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On burnout

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On burnout

Summer Chen ('20) sits in a burning room as she pretends that everything is fine. Graphic courtesy to Summer Chen ('20).

Summer Chen ('20) sits in a burning room as she pretends that everything is fine. Graphic courtesy to Summer Chen ('20).

Summer Chen ('20) sits in a burning room as she pretends that everything is fine. Graphic courtesy to Summer Chen ('20).

Summer Chen ('20) sits in a burning room as she pretends that everything is fine. Graphic courtesy to Summer Chen ('20).

I am confident in saying that we have all experienced simpy hours, a lack of motivation, and unbearable drowsiness in the bustle of our lives. Stress and other time-consuming commitments often make matters worse when it comes to self care.

A school like Webb is a demanding and competitive environment. High-achieving students not only endure heavy course loads, but also have to balance sports, a social life, and familial demands. While high school is a place to learn time-management and to order priorities for the future, Webbies tend to be extremely passionate about all the facets of their lives. Passion leads to an urge for perfection, which means extra time spent on each of these tasks.

Aman Ahmed (‘19) said, “I start falling asleep in class because I don’t sleep much and I don’t pay as much attention. I also don’t participate as much in discussions and all my work becomes [perfunctory].”

In its extreme form, the mixture of sleep deprivation and academic exhaustion can lead to burnout. Psychology Today defines burnout as “a state of chronic stress” that can include “physical and emotional exhaustion,” “cynicism and detachment,” and “feelings of ineffectiveness and lack of accomplishment.”

Recently, I realized I was burnt out.

I was having trouble focusing in class and doing homework, which led to an average of six hours (on a good night) of sleep per night. Due to the dullness I experienced from not sleeping, my roommate and I took naps every free moment we had. Nap times took away time from hanging out with friends, going to breakfast, and attending office hours.

The cherry on top was the lack of motivation I could not escape– as much as I wanted to read a book for class or finish my logarithms practice in a timely fashion, I just could not do it, and I did not really care that I was not doing it.

Although I bit off more than I can chew, I was being carried by a momentum developed through the first quarter. For some reason, after Quarter 1 ended, all of my motivation and focus was gone.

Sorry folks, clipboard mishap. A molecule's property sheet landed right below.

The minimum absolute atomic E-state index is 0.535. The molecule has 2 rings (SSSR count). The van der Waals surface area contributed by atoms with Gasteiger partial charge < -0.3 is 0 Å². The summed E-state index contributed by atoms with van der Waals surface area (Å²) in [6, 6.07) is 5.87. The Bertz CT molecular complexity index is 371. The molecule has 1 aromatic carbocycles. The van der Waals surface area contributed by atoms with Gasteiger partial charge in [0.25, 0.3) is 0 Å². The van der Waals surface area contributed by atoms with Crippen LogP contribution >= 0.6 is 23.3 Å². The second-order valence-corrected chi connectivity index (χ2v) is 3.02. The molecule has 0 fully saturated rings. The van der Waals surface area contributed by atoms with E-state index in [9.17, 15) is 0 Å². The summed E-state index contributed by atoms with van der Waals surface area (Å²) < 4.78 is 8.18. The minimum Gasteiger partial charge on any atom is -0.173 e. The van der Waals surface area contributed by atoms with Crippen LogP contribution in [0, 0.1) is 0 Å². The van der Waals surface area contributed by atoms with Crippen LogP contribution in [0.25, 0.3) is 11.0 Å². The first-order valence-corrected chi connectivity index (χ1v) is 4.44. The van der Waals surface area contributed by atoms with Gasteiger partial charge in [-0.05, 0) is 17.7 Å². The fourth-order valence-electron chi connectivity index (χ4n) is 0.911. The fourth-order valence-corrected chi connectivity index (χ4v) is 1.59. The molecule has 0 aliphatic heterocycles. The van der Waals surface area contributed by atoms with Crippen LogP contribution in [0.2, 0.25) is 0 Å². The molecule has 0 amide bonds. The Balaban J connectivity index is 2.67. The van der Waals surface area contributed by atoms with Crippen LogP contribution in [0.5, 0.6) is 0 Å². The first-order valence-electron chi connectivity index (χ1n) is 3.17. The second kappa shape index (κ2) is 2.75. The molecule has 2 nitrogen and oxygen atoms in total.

Many students agree that their journey through Webb only increases in stress and difficulty over the years while hours of sleep decrease. This escalation of responsibility is completely natural. Webb maintains high expectations and lives up to its Mission Statement.

When students are burnt out, it is difficult to keep up with their work. Bridgette Lee (‘20) said, “I don’t know how to pick it up. I’m interested in what I’m learning but I just don’t want to do the work.”

Burnout or exhaustion from studying is a common feeling at Webb and hard to talk about. It almost becomes a question of ability for students. When students run into a wall, they may feel useless and unable to accomplish routine tasks. After recovering from burnout, it is difficult to get back to work after a period of frustration.

Melanie Bauman, Director of Counseling & Health Education, said “That’s hard when we’re in a space where we have such high expectations. We don’t give ourselves compassion to give time for ourselves and we expect us to be well… Really what’s happening is that we have a lot to do and we don’t know how to separate. Sickness is our body’s way of telling us to slow down, while burnout is emotional response slow down.”

To avoid burnout, students can slow down and plan time for work as well as reflection. Procrastination is hard to avoid, but time management and allowing yourself to breathe will be helpful in the long run. It is always important to dedicate time to your hobbies and downtime with friends.

Knowing where your support is and who you can talk to will allow you to stay relaxed and de-stress for short amounts of time. Whether you like to relax by reading a book, listening to music, or enjoying a bubble bath, taking time away from pressures and stress is key to steering clear of burnout.

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About the Writer
Summer Chen, Editor-in-Chief

Summer Chen (‘20) is the Editor-in-Chief of the Webb Canyon Chronicle. Since joining Journalism her sophomore year, she has developed a passion for writing...

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